Yet, Bollywood is a bonding factor amongst all Indian Jews and also Indophhile Israelis and have a large scale Bollywood festival known as Hodu-Yada, as according to the Bible, India was known as Hodu and shows both countries had connections since ancient times.

Long back, when I showed the manuscript of The Walled City to the poet Nissim Ezekiel, he explained to me, that as Jews living in India, we do go through moments of a certain cross-culture conflict. Suddenly, everything fell into place. Yes, I am very Indian, and very Gujarati, yet there are moments, when I am invited to various religious events held by different Indian communities and am not always comfortable. But, then, it is the same, when I am amongst Jews at the Synagogues in India and abroad. The reason being, that these Temples, as Jews also refer to their Synagogues as Temples are orthodox, while in some western countries, there are liberal Synagogues, where I am comfortable.  Yet, in India and elsewhere I discovered that Jews have a right to question about some laws or traditions and that we are a Matriachal society, where the women have a certain power about making decisions, are respected and important in preserving Jewish rituals in family and community.


My journey as an author began with The Walled City, when it was launched, it reached out to readers in India, abroad and the Jewish Diaspora. Then, the French translation was launched in Paris and when people came to see and meet an Indian Jew, I became known as an Indian-Jewish-Author. I suddenly felt comfortable and in a way, ‘At Home.’

With this novel, the concept of homeland was getting clear.

By then, I was educating myself and studying the Jewish way of life, rituals, traditions, artefacts and food. I also realized that, I belong to a community, which is on the verge of extinction. So, I became part of a team when a small section of Jewish objects were to be displayed at Sanskar Kendra’s City Museum and also made sure that the Synagogue was listed as a heritage monument in Ahmedabad. Then, I was also part of a citizen’s initiative with the FRIENDS OF ISRAEL and Times of India, so that we could save an old Jewish cemetery in Vadodara’s Nizampura area; from real estate agents who wanted to make a mall there. But, we were not successful in saving the Surat cemetery. These are some of the ways, I participate in the community, as form of a “Mitzvah,’ which is the Hebrew word foor doing a good turn and am always present for any other difficulties, which the Jewish community maybe facing.


With the launch of BOOK OF ESTHER, I received emails and letters from a Pakistani journalist about a certain Aunty Rachel, who lived in Karachi and protected the cemetery there, as the Synagogue had been destroyed.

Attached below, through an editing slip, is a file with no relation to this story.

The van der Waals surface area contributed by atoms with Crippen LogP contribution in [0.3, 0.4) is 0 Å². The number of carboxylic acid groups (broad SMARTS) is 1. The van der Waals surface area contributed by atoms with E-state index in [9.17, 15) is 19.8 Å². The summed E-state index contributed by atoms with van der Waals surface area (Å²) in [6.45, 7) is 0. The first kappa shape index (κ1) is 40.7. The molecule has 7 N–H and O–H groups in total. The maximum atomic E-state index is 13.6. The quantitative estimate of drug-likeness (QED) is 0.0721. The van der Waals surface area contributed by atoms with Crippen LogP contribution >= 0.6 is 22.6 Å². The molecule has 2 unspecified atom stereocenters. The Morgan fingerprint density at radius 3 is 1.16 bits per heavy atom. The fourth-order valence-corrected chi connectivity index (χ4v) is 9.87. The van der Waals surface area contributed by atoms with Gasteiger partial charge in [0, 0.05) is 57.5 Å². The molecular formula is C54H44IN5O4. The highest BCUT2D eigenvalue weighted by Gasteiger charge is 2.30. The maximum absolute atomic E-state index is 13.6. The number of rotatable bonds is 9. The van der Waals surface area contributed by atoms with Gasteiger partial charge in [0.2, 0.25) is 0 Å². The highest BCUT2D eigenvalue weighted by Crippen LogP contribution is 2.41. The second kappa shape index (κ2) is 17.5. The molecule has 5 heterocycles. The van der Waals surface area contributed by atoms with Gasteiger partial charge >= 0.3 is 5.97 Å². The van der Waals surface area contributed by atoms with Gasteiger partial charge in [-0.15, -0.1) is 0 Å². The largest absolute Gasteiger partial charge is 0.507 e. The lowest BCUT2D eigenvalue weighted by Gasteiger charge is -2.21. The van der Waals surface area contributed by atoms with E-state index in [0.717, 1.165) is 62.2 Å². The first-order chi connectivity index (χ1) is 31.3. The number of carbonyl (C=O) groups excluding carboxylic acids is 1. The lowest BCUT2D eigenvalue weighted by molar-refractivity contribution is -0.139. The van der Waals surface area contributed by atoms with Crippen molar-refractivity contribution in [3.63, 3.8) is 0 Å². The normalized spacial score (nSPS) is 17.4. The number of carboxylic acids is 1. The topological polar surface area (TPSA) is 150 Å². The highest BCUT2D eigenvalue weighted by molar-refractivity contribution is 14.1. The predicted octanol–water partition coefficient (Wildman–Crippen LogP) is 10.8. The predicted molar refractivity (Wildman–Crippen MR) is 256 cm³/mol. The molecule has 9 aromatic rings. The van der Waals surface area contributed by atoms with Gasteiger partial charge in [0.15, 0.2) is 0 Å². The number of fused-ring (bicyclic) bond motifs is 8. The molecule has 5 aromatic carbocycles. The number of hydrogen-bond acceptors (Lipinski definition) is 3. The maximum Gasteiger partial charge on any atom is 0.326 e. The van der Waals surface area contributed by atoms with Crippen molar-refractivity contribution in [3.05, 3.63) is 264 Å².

She was a Bene Israel Jew, a school teacher and spoke fluent English, Hindi, Marathi and Gujarati. When, she was very old, with help from the American embassy, she was flown to Israel, where she died and the cemetery in Pakistan was taken over by others. With the Vadodara story, Aunt Rachel and some unused Synagogues I had seen in Alibaug, these became the seed of my novel BOOK OF RACHEL. In Alibaug, I had been invited to many Jewish homes, where I discovered food, which was similar to the food my grandmother used to make. Somehow, these fragrances came back to me; and I included them in BOOK OF RACHEL, starting each chapter with an old Jewish recipe, which we rarely make today. This is how Rachel became a realty for me, as she preserves the heritage of Synagogues and food.

In continuation, another publisher suggested, I write Jewish short stories, I agreed, but, while working on this collection, I set the characters in a housing society, confronting the various social problems and cross cultural conflicts faced by a mini-micrcroscopic community living in India, surrounded by so many attractions and yet trying to preserve the Jewish heritage. This is how SHALOM INDIA HOUSING SOCIETY was created, where the protagonist is Prophet Elijah, whom I discovered in Alibaug.

Bene Israel Jews believe in the Prophet and it is said, on his way to heaven, Prophet Elijah passed through India, Alibaug on the Konkan coast and left a mark of the hoof marks of his horses and chariot wheels on a rock. So, Bene Israel Jews start all events as a thanksgiving to the Prophet and ask him to fulfill secret wishes and once these are realized, that particular person or family, holds a Malida ceremony and feeds the entire community. So, in my novel SHALOM INDIA HOUSING SOCIETY, the Prophet visits Jewish homes, during the festival of Passover, all over the world. During a certain prayer, a chair is kept aside for him, and he is offered a goblet of wine. I loved this concept and belief and enjoyed writing about it. In Gujarat, he is offered black currant sherbet, as Gujarat is a Dry-State.    

Indian Jewish life has many Indian influences, like the offering of a Malida is made with flaked rice or poha mixed with sugar and grated coconut, dates, petals of red roses, apples and bananas. A Mehendi or Henna ceremony is also held and garbas have been recently included, but during a wedding bride and groom wear western clothes.

A word about the Jewish dietary law or Kosher – the Law says, “Thou shalt not cook the lamb in its mothers milk.” And, so in the absence of Kosher meat, which is available only during festivals, Jews prefer to remain vegetarians almost the whole year around. The same with wine, in the absence of kosher wine, we make a sherbet with black currants, which looks similar to wine.